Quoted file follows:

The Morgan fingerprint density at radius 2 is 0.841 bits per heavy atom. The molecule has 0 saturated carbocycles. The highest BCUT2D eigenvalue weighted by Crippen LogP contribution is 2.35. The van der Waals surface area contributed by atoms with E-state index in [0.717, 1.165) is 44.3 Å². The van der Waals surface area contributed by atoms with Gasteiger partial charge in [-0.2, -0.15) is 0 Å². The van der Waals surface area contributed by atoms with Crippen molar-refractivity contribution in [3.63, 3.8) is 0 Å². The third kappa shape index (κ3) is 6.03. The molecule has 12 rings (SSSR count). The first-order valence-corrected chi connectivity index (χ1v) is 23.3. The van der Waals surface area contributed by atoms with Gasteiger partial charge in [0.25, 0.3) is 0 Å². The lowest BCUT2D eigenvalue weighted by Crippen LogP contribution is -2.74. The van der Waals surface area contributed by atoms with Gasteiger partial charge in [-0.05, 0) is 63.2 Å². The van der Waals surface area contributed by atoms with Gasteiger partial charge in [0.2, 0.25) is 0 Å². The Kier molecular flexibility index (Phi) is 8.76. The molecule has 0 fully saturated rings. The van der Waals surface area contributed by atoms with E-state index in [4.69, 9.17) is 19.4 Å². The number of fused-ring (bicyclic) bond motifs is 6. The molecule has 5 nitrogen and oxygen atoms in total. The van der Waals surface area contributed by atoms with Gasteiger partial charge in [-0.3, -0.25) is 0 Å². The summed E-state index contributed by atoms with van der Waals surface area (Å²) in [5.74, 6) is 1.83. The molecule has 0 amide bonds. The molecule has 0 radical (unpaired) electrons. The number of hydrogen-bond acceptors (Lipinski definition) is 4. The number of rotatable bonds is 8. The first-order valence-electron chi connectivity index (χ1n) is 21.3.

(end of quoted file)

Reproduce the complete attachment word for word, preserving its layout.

The Morgan fingerprint density at radius 2 is 0.841 bits per heavy atom. The molecule has 0 saturated carbocycles. The highest BCUT2D eigenvalue weighted by Crippen LogP contribution is 2.35. The van der Waals surface area contributed by atoms with E-state index in [0.717, 1.165) is 44.3 Å². The van der Waals surface area contributed by atoms with Gasteiger partial charge in [-0.2, -0.15) is 0 Å². The van der Waals surface area contributed by atoms with Crippen molar-refractivity contribution in [3.63, 3.8) is 0 Å². The third kappa shape index (κ3) is 6.03. The molecule has 12 rings (SSSR count). The first-order valence-corrected chi connectivity index (χ1v) is 23.3. The van der Waals surface area contributed by atoms with Gasteiger partial charge in [0.25, 0.3) is 0 Å². The lowest BCUT2D eigenvalue weighted by Crippen LogP contribution is -2.74. The van der Waals surface area contributed by atoms with Gasteiger partial charge in [-0.05, 0) is 63.2 Å². The van der Waals surface area contributed by atoms with Gasteiger partial charge in [0.2, 0.25) is 0 Å². The Kier molecular flexibility index (Phi) is 8.76. The molecule has 0 fully saturated rings. The van der Waals surface area contributed by atoms with E-state index in [4.69, 9.17) is 19.4 Å². The number of fused-ring (bicyclic) bond motifs is 6. The molecule has 5 nitrogen and oxygen atoms in total. The van der Waals surface area contributed by atoms with Gasteiger partial charge in [-0.3, -0.25) is 0 Å². The summed E-state index contributed by atoms with van der Waals surface area (Å²) in [5.74, 6) is 1.83. The molecule has 0 amide bonds. The molecule has 0 radical (unpaired) electrons. The number of hydrogen-bond acceptors (Lipinski definition) is 4. The number of rotatable bonds is 8. The first-order valence-electron chi connectivity index (χ1n) is 21.3.